"We like to say the city's our warehouse. We try to understand the inventory available, hacking the city, and having a fleet of delivery people that distribute these inventories."
The company's delivery people operate on bicycles, motorcycles, and in cars, and its fleet has become the largest on-demand delivery service in the US. Postmates does more than 25,000 deliveries a week, covering 17 cities.
It costs from $5 to $12 (£3.18-£7.64, €4.06-€9.75) depending on the distance, with additional charges during peak times.
Mr Lehmann had the idea for Postmates in 2005, but, like Mr Waldman, says boom in smartphones "made all of this possible".
Postmates is now principally constrained by its number of couriers, rather than customers, says Mr Lehmann.
"Getting my laundry done was quite easy in Latin America, but in America I had trouble," quips Jordan Metzner, founder and chief executive of Washio.
He had spent five years building a chain of burrito restaurants in Latin America.
Spurred by his own need for clean clothes, and intrigued by the success of Uber, Mr Metzner began developing an on-demand service for laundry and dry cleaning. It went live in March 2013 and now operates in six US cities.
Users select 30-minute slots for their clothes to be picked up and returned, and there is a one-day turnaround.
Like the other entrepreneurs, Mr Metzner says that without smartphones his company would not be possible.
"We've built our own algorithm, allowing drivers - we call them ninjas - to be routed and re-routed," he says.
"If one was to be delayed or not be able to find parking, his future orders would then be re-routed to other drivers, and orders would be re-fed back to him as soon as he was back on track."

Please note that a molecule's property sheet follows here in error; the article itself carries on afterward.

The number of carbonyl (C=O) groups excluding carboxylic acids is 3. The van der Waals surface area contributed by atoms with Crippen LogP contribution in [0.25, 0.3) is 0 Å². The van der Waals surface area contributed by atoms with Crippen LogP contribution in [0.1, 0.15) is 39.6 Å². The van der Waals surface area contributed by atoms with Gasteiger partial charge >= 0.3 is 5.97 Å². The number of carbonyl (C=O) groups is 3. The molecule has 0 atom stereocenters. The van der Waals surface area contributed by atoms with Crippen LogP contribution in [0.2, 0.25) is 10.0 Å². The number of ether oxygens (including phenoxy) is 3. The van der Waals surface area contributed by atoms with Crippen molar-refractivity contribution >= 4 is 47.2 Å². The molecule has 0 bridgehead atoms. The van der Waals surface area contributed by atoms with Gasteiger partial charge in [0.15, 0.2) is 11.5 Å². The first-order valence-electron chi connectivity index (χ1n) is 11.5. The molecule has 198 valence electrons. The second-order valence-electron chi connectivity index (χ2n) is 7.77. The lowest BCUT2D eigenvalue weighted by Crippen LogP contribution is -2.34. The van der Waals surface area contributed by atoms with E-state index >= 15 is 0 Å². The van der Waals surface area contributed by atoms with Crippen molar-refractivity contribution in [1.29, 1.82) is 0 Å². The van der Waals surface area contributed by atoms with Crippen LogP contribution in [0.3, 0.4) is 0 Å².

Mr Metzner says the company's trade has grown by a factor of eleven in the year leading up to October.
In general, he believes, on-demand commerce represents "a massive opportunity and a market that has never been available till now".
A decade of delivery
Much of the innovation has taken place in Silicon Valley.
But in the UK, the Samwer brothers' firm Rocket Internet - specialising in cloning successful US models for other markets - launched the EatFirst food delivery app for the City of London in August, followed in November by a laundry app for central London, ZipJet.
"Most people consider it an honour when they rip off your business," says Washio's Jordan Metzner.
GPS-driven courier delivery service Shutl has operated in the UK since 2010, and was bought by eBay last year.
Its first employee, Guy Westlake, recently left to launch a network of home-based delivery launderers, called Lavanda, currently operating in Islington.
Fifteen years after Kozmo, smartphones have made all the difference.
Rare outside Japan before the 2004-6 spread of the Blackberry and the 2007 launch of the iPhone, 58% of US adults now own one, and the number is higher in Britain, at 72%.
Fifteen years ago, in the dot-com boom, instant-courier services promised much. But now, with smartphones increasingly in every pocket, it seems GPS delivers.